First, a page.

Stone of the Month

Nearly 20 stones are required for our stone dragon in the current edition of Teacher Info. Perhaps the dragon looks a little frightening at first glance but a closer look reveals cleverly assembled stones.

Stone of the Month

Nearly 20 stones are required for our stone dragon in the current edition of Teacher Info. Perhaps the dragon looks a little frightening at first glance but a closer look reveals cleverly assembled stones.

A "dangerous" dragon winds its way along the garden path!

First, line up the dragon stones according to size. We recommend numbering the base of the stones.
Now stick the 5 flat spine stones on to the body stones. The flat paw stones must not necessarily be stuck to the body of the dragon. This way, the dragon is flexible in position.

Now paint all the stones with the appropriate colour: the body stones red, the spine stones green, and the paws black. After the paint has dried, draw the jaws, the golden pattern and the eyes of the dragon with pencil. With the fine paintbrush (size 3) paint the body pattern and the claws with PLAKA Gold. With black and white PLAKA paint the eyes and jaws. So that the dragon looks really dreadful, give him sharp white teeth. Lastly, coat all the stones with water-based clear varnish.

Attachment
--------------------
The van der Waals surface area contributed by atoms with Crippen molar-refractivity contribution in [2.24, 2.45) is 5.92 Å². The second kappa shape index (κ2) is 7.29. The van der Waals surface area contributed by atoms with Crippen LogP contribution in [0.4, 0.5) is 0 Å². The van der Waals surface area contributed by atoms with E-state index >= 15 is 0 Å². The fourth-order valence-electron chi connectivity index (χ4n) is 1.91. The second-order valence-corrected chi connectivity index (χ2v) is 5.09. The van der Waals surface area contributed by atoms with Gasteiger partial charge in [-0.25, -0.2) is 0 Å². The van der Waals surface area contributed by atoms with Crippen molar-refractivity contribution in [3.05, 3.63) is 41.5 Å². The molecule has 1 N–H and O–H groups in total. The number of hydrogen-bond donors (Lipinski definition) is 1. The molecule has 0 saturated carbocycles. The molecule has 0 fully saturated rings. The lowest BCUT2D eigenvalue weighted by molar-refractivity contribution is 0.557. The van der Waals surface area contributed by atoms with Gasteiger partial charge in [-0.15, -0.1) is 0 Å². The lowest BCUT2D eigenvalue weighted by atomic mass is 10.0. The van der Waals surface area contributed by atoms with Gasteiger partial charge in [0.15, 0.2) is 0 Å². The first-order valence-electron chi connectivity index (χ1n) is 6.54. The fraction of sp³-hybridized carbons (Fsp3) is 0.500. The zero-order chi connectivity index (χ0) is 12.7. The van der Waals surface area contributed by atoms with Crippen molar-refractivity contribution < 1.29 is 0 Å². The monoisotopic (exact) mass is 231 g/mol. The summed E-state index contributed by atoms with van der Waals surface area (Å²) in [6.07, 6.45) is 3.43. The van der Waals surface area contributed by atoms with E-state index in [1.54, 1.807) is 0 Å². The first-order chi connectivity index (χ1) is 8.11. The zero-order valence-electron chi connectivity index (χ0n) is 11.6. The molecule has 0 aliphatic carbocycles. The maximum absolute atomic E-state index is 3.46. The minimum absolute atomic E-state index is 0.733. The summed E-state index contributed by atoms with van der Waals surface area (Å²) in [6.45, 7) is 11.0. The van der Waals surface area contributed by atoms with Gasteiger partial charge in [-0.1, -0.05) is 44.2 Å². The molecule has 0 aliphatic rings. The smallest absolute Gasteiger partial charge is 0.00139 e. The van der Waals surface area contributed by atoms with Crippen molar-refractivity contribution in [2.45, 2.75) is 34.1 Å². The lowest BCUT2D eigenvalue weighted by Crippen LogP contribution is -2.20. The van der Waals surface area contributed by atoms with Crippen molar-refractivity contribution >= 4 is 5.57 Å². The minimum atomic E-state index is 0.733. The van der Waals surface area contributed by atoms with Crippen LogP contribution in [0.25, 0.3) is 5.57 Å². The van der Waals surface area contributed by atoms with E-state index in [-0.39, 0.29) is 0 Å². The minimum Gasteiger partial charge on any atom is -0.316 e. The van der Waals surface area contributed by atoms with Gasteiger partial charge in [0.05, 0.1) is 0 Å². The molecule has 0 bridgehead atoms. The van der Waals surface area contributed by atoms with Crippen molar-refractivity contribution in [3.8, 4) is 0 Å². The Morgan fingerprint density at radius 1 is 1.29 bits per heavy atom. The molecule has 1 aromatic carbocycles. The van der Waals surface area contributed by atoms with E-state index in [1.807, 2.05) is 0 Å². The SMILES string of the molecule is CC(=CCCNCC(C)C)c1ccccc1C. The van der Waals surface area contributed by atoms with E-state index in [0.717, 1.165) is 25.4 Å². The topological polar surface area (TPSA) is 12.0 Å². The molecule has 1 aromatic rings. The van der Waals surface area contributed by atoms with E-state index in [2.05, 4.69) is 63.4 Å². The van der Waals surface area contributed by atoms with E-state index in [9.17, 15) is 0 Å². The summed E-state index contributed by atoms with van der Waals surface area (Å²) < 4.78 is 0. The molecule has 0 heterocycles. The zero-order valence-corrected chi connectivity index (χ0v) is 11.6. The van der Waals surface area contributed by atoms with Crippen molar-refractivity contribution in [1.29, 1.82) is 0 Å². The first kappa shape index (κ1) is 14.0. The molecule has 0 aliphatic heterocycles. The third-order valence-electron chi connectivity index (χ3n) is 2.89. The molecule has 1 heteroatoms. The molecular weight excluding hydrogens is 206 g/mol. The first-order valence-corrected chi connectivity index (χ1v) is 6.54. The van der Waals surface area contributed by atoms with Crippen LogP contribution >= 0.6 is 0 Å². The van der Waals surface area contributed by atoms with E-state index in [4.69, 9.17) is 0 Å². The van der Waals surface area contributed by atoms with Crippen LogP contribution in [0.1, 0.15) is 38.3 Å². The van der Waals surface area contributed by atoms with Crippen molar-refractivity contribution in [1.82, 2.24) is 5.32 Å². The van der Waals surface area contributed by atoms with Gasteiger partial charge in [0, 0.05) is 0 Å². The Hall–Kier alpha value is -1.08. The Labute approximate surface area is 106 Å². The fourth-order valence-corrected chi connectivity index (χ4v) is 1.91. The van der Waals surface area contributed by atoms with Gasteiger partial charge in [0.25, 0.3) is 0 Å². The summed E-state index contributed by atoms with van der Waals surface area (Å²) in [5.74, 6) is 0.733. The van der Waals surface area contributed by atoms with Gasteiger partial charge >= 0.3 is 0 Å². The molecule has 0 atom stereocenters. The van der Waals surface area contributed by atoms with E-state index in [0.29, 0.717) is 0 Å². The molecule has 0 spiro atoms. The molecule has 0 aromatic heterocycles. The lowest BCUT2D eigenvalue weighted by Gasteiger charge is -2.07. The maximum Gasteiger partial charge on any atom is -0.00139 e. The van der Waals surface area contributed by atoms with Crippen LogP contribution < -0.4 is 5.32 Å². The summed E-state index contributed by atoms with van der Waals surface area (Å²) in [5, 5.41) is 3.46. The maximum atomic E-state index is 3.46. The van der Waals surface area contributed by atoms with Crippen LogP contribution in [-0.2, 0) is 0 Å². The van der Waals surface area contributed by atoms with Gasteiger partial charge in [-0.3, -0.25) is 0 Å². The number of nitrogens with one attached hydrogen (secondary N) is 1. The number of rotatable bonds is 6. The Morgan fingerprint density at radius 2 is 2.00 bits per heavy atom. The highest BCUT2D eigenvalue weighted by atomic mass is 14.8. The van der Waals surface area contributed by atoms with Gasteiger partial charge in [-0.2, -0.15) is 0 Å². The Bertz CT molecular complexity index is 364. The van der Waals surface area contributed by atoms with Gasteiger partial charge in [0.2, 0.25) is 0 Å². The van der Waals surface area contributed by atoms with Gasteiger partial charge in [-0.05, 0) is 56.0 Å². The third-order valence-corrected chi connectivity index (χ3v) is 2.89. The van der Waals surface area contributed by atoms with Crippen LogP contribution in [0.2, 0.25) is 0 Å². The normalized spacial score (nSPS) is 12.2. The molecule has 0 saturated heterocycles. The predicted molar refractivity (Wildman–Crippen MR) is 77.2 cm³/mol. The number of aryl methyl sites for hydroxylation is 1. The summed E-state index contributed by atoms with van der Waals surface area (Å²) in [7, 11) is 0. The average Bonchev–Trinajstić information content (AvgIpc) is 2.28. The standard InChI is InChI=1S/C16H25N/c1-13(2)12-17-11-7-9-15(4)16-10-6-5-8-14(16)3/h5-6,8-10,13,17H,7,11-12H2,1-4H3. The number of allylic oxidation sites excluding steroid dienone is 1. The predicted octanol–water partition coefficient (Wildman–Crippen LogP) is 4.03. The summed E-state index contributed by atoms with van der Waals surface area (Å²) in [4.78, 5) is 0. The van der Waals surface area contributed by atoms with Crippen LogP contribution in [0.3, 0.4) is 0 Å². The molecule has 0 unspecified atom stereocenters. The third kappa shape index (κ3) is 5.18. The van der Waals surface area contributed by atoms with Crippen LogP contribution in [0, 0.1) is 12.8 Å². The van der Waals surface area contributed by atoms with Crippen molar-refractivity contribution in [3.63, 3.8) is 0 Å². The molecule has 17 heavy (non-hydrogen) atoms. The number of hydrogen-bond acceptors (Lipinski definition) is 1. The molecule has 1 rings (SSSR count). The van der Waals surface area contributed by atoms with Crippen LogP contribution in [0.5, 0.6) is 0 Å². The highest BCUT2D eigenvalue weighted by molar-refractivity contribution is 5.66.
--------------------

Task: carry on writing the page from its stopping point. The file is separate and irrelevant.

Because only the spine stones are fixed, the position of the dragon is variable. Our illustration shows the dragon in a slight curve. The green arrow makes the curve clearer. The dragon looks livelier when the stones are placed in an s-curve. The following sketches show a few of our ideas - why not try a few curves of your own.

Positioning the dragon stones